well, I'm still here everyone, those fires are far enough away. But you know, it's been a disaster that's really got me depressed and unmotivated to do any work I usually do and and am assigned. The one thing I for some reason have the motivation to do is a blog post. It seems the death date of this weekend is so important to motivate me to write a post. In honor of such dates as always, I wore all black and burnt incense.
of course, some of you may already know whose death date it is, those of you who follow my Facebook page know this.
104 years ago today, Fred Hylands died in a suburb of Liverpool in Britain. For some reason he left a pile of obscure sheet music while spending his final weeks in Britain. It seems strange that this is so, but there's a bunch of his music at a library in Britain, and it's either because of his investments there while a publisher with Len Spencer, or he had a bunch of sheets with him on his tour when he died. It will forever be strange to me why a bunch of very rare(some not copyrighted) pieces of his music.
However that happened, hopefully I will sometime be able to see those sheets.
Hopefully we all understand the circumstances and sequencing that led up to his death, and I have explained it in many previous blog posts. Of course it's hard for us to really know about all of that that led to his death, but one thing is for sure, he was sickly before he died.
Here's three images of him in various years to compare, and so you'll see what I mean here:
Contrary to what some might assume, Hylands became rather sickly and looked similar to how he did in 1897(kinda). But we know it's obvious that he didn't take care of himself, and it comes through rather well when just looking through the few images we have of him (so far). as expected, some are still shocked to see such the change, or transformation rather, he went through at the beginning of his time at Columbia. i still can't really believe it too well, but that unknown pianist in that 1897 Columbia picture can't be anyone else. Also keep in mind that he was 41 when he died. That's less than ten years older than the age that Banta was when he died. when calculating and analyzing the median age these recording stars died, Hylands was on the low end of the spectrum(the median age seems to be 56). Uunfortunately, it seems he forced himself to live a hard life, even with all the supposed good money coming in from working at Columbia between 1897 and 1903-1904 ish(notice that we are beginning to debate the time he was dropped from Columbia again, this has returned as an item of discussion). By this, I mean that he didn't make his life any easier, he stuck his already injured foot into every snake pit he encountered. He joined in toxic partnerships(like with Len Spencer), and messed with unstable and risky communities and endeavors, this including his job at Columbia. His job at Columbia was risky, even if it was relatively stable the first few years, the Climax/Zon-O-Phone/Victor feud proved a death scare for everyone. After all of that, he toyed with the Socialist community, and that was never proved to be stable, nor was it well-organized. By that, I mean the usual friendly neighborhood socialists, but also the mean and bitter union leaders and crowd. He joined in and helped to better organize the White Rats Actors' Union, since Columbia had been mean to him(they actually were...no joke or pun intended), and his first attempt at becoming socialist failed miserably. He soon rose up the ladder real quick and became a leading member of the White rats, and from 1905 on that's what he pledged his allegiance to. of course being the way he was he couldn't keep all those commitments and was soon breaking rules that he pledged to in the first place. In 1912, he was thrown out for being defiant and disloyal to the rules he helped to create and enforce. Hylands was dragged into court for his defiance, and was forced to testify, as indicated in a few papers I've read on the very trial, it seems that a few members of the union were tried in court that day for similar perpetrations.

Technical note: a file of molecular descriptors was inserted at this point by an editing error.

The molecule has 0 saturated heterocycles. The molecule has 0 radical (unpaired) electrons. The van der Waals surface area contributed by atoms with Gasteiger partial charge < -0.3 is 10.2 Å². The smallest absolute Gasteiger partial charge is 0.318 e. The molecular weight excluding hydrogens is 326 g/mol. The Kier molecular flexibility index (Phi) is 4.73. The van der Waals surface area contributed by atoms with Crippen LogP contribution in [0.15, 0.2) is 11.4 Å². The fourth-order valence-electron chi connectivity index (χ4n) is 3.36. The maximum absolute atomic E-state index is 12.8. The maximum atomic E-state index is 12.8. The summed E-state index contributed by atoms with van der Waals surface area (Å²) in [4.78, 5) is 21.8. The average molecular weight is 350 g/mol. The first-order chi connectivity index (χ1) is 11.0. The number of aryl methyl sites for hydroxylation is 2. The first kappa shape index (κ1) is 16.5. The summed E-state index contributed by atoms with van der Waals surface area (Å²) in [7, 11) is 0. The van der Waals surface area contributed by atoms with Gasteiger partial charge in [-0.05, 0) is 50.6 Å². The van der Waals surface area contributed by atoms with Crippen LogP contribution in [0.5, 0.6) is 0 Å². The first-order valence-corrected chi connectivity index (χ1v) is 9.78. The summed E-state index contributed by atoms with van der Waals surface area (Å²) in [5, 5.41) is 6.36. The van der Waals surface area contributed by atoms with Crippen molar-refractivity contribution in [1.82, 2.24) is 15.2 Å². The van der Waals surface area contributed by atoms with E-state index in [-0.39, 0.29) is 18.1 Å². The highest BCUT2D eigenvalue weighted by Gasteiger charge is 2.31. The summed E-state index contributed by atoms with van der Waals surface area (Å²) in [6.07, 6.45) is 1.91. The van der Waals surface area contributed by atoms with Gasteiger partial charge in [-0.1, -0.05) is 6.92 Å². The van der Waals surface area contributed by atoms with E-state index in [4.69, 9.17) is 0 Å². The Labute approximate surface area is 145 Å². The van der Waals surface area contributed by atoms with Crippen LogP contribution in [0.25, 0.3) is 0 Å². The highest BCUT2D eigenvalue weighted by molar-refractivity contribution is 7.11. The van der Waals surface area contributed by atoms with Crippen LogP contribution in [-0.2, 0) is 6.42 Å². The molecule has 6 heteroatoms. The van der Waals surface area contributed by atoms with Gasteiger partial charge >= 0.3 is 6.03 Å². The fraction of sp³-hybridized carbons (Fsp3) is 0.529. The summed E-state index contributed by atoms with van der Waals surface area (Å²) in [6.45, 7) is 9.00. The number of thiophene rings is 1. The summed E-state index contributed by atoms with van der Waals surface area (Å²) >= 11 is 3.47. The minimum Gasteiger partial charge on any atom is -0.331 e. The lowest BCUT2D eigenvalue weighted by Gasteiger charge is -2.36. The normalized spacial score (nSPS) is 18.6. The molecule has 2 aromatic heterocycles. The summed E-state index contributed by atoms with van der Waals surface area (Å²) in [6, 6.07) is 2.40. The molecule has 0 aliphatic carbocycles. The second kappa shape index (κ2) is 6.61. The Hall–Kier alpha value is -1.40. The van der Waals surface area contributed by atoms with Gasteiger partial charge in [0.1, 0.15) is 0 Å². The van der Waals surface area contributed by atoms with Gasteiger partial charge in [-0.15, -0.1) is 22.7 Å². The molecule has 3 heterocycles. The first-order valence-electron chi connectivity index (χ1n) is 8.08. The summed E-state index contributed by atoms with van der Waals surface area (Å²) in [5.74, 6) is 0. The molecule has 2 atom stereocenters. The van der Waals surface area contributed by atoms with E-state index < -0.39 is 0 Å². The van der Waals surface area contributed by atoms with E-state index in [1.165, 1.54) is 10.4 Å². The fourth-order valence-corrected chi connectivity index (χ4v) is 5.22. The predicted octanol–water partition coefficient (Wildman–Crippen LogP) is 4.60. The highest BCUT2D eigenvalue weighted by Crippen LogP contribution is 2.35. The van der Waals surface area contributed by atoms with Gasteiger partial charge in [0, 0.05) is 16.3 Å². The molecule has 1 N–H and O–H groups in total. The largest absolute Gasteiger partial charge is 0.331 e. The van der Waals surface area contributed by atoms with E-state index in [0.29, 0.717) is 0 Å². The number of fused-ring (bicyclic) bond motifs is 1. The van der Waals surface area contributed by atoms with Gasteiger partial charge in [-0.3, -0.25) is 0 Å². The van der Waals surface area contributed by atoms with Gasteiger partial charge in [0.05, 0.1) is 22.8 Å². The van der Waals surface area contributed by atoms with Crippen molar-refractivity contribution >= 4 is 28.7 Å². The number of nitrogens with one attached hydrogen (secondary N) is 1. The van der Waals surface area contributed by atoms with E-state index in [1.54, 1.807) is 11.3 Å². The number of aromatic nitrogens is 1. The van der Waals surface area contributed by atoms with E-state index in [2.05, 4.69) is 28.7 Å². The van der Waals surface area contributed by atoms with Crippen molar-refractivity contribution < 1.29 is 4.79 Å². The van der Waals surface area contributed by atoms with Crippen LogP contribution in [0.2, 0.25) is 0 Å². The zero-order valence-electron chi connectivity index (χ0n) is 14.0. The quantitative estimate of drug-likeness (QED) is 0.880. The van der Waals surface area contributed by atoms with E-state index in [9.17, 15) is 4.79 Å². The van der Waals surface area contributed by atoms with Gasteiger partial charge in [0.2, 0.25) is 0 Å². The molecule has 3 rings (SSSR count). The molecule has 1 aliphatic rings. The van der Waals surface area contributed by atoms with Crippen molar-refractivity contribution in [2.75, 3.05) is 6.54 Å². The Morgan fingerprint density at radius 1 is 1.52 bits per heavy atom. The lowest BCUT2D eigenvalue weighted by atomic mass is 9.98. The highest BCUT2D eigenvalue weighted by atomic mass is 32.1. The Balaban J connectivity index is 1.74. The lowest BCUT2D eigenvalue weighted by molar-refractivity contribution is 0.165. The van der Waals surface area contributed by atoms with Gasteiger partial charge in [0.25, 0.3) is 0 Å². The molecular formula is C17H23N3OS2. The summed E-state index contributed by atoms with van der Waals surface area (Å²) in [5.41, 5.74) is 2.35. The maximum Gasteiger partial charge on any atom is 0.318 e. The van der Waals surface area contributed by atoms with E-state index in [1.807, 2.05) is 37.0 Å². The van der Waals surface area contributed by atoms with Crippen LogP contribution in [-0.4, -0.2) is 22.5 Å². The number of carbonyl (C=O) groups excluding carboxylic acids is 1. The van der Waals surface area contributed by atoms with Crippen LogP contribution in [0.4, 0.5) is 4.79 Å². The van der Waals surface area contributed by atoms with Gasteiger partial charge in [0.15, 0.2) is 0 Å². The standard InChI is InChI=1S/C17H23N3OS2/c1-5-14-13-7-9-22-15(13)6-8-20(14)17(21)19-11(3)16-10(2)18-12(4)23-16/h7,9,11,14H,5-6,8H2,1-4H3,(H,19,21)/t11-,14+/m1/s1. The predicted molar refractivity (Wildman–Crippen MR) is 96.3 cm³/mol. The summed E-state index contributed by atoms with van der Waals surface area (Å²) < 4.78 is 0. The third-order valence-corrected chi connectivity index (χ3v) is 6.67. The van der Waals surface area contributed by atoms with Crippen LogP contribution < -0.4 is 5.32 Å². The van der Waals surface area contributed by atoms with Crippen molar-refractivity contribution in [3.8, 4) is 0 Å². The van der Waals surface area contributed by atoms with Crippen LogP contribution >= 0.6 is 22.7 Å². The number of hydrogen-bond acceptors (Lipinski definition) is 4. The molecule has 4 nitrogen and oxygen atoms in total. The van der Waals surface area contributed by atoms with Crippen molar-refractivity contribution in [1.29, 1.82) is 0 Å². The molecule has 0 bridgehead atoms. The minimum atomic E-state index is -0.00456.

With this trial, Hylands was no longer a "chief rat" as they called him, and he was no longer able to speak at gatherings of the union. And just after then, he joined with Wilbur Held, with whom he performed until his death supposedly caused directly by diabetes. There's probably more that went into his cause of death, since it's obvious that he didn't take care of himself while at Columbia. That directly led to his issues years later, and it can easily be seen, this is not just some wild theory.